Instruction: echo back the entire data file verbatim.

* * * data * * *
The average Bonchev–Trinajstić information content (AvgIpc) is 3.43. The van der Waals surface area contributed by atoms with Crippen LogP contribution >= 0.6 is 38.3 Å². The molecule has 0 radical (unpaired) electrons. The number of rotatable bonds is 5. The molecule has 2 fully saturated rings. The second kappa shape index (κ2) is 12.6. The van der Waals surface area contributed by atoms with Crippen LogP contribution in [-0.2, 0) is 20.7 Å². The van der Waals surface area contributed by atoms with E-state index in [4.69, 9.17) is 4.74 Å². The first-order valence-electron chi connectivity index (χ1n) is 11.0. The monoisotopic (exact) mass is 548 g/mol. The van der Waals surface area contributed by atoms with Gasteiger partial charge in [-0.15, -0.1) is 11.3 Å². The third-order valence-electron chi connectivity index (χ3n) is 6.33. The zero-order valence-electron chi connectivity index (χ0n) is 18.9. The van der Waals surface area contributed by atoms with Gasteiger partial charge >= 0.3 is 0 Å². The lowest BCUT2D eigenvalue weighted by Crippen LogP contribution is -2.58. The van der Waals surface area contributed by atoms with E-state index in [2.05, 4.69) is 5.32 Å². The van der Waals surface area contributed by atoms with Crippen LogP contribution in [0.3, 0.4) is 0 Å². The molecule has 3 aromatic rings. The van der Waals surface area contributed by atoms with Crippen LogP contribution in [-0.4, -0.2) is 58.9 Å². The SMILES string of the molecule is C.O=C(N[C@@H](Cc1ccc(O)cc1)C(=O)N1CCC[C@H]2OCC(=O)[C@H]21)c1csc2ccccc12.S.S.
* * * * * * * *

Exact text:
The average Bonchev–Trinajstić information content (AvgIpc) is 3.43. The van der Waals surface area contributed by atoms with Crippen LogP contribution >= 0.6 is 38.3 Å². The molecule has 0 radical (unpaired) electrons. The number of rotatable bonds is 5. The molecule has 2 fully saturated rings. The second kappa shape index (κ2) is 12.6. The van der Waals surface area contributed by atoms with Crippen LogP contribution in [-0.2, 0) is 20.7 Å². The van der Waals surface area contributed by atoms with E-state index in [4.69, 9.17) is 4.74 Å². The first-order valence-electron chi connectivity index (χ1n) is 11.0. The monoisotopic (exact) mass is 548 g/mol. The van der Waals surface area contributed by atoms with Gasteiger partial charge in [-0.15, -0.1) is 11.3 Å². The third-order valence-electron chi connectivity index (χ3n) is 6.33. The zero-order valence-electron chi connectivity index (χ0n) is 18.9. The van der Waals surface area contributed by atoms with Gasteiger partial charge >= 0.3 is 0 Å². The lowest BCUT2D eigenvalue weighted by Crippen LogP contribution is -2.58. The van der Waals surface area contributed by atoms with E-state index in [2.05, 4.69) is 5.32 Å². The van der Waals surface area contributed by atoms with Crippen LogP contribution in [0.3, 0.4) is 0 Å². The molecule has 3 aromatic rings. The van der Waals surface area contributed by atoms with Crippen LogP contribution in [-0.4, -0.2) is 58.9 Å². The SMILES string of the molecule is C.O=C(N[C@@H](Cc1ccc(O)cc1)C(=O)N1CCC[C@H]2OCC(=O)[C@H]21)c1csc2ccccc12.S.S.